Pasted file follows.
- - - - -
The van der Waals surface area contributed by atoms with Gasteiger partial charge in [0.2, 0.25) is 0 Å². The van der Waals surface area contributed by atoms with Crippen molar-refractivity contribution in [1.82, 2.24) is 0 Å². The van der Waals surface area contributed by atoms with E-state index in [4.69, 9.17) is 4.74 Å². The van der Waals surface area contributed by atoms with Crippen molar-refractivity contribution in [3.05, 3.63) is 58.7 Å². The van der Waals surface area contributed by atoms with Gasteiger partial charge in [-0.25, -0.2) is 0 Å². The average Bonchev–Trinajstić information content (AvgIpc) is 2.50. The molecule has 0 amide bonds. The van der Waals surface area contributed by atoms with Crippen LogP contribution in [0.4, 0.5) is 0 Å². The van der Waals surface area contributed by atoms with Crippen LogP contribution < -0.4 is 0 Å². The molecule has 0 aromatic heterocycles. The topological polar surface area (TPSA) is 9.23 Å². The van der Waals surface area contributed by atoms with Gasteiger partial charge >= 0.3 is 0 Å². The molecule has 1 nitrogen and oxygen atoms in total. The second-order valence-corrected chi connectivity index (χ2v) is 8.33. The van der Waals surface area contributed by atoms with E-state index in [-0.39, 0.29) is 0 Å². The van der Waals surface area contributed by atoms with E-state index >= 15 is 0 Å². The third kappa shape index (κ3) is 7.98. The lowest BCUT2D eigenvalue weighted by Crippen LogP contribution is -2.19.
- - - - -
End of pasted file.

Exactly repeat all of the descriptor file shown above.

The van der Waals surface area contributed by atoms with Gasteiger partial charge in [0.2, 0.25) is 0 Å². The van der Waals surface area contributed by atoms with Crippen molar-refractivity contribution in [1.82, 2.24) is 0 Å². The van der Waals surface area contributed by atoms with E-state index in [4.69, 9.17) is 4.74 Å². The van der Waals surface area contributed by atoms with Crippen molar-refractivity contribution in [3.05, 3.63) is 58.7 Å². The van der Waals surface area contributed by atoms with Gasteiger partial charge in [-0.25, -0.2) is 0 Å². The average Bonchev–Trinajstić information content (AvgIpc) is 2.50. The molecule has 0 amide bonds. The van der Waals surface area contributed by atoms with Crippen LogP contribution in [0.4, 0.5) is 0 Å². The van der Waals surface area contributed by atoms with Crippen LogP contribution < -0.4 is 0 Å². The molecule has 0 aromatic heterocycles. The topological polar surface area (TPSA) is 9.23 Å². The van der Waals surface area contributed by atoms with Gasteiger partial charge >= 0.3 is 0 Å². The molecule has 1 nitrogen and oxygen atoms in total. The second-order valence-corrected chi connectivity index (χ2v) is 8.33. The van der Waals surface area contributed by atoms with E-state index in [-0.39, 0.29) is 0 Å². The van der Waals surface area contributed by atoms with E-state index >= 15 is 0 Å². The third kappa shape index (κ3) is 7.98. The lowest BCUT2D eigenvalue weighted by Crippen LogP contribution is -2.19.